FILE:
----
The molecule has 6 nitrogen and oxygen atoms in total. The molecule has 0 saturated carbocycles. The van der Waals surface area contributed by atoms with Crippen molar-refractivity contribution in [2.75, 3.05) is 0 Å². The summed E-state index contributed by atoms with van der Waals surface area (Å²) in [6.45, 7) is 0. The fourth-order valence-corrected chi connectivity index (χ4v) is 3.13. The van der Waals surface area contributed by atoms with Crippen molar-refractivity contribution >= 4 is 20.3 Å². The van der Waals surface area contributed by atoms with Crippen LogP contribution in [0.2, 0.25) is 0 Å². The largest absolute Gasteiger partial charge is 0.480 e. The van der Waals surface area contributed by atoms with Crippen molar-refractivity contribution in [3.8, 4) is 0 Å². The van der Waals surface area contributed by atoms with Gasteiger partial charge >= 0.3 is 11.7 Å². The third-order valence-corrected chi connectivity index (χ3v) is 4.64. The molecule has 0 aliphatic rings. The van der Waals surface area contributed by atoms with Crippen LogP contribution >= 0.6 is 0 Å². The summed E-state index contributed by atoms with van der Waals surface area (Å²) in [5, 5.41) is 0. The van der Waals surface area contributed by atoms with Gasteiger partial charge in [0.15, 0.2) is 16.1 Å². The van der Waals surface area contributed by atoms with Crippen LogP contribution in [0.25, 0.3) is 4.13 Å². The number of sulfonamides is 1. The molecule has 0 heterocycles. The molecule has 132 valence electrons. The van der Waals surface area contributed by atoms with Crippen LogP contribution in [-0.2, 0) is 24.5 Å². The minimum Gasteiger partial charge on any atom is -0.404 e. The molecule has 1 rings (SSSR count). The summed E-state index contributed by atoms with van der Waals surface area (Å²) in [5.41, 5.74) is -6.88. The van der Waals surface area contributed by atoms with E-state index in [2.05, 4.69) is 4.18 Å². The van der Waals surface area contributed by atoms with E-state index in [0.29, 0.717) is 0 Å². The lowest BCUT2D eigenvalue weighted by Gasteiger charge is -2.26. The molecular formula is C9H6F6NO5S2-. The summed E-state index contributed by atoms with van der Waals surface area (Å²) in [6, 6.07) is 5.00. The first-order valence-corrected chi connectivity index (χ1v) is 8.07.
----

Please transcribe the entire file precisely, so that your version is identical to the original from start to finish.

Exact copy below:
The molecule has 6 nitrogen and oxygen atoms in total. The molecule has 0 saturated carbocycles. The van der Waals surface area contributed by atoms with Crippen molar-refractivity contribution in [2.75, 3.05) is 0 Å². The summed E-state index contributed by atoms with van der Waals surface area (Å²) in [6.45, 7) is 0. The fourth-order valence-corrected chi connectivity index (χ4v) is 3.13. The van der Waals surface area contributed by atoms with Crippen molar-refractivity contribution >= 4 is 20.3 Å². The van der Waals surface area contributed by atoms with Crippen LogP contribution in [0.2, 0.25) is 0 Å². The largest absolute Gasteiger partial charge is 0.480 e. The van der Waals surface area contributed by atoms with Crippen molar-refractivity contribution in [3.8, 4) is 0 Å². The van der Waals surface area contributed by atoms with Gasteiger partial charge >= 0.3 is 11.7 Å². The third-order valence-corrected chi connectivity index (χ3v) is 4.64. The molecule has 0 aliphatic rings. The van der Waals surface area contributed by atoms with Crippen LogP contribution >= 0.6 is 0 Å². The summed E-state index contributed by atoms with van der Waals surface area (Å²) in [5, 5.41) is 0. The van der Waals surface area contributed by atoms with Gasteiger partial charge in [0.15, 0.2) is 16.1 Å². The van der Waals surface area contributed by atoms with Crippen LogP contribution in [0.25, 0.3) is 4.13 Å². The number of sulfonamides is 1. The molecule has 0 heterocycles. The molecule has 132 valence electrons. The van der Waals surface area contributed by atoms with Crippen LogP contribution in [-0.2, 0) is 24.5 Å². The minimum Gasteiger partial charge on any atom is -0.404 e. The molecule has 1 rings (SSSR count). The summed E-state index contributed by atoms with van der Waals surface area (Å²) in [5.41, 5.74) is -6.88. The van der Waals surface area contributed by atoms with E-state index in [2.05, 4.69) is 4.18 Å². The van der Waals surface area contributed by atoms with E-state index in [0.29, 0.717) is 0 Å². The lowest BCUT2D eigenvalue weighted by Gasteiger charge is -2.26. The molecular formula is C9H6F6NO5S2-. The summed E-state index contributed by atoms with van der Waals surface area (Å²) in [6, 6.07) is 5.00. The first-order valence-corrected chi connectivity index (χ1v) is 8.07.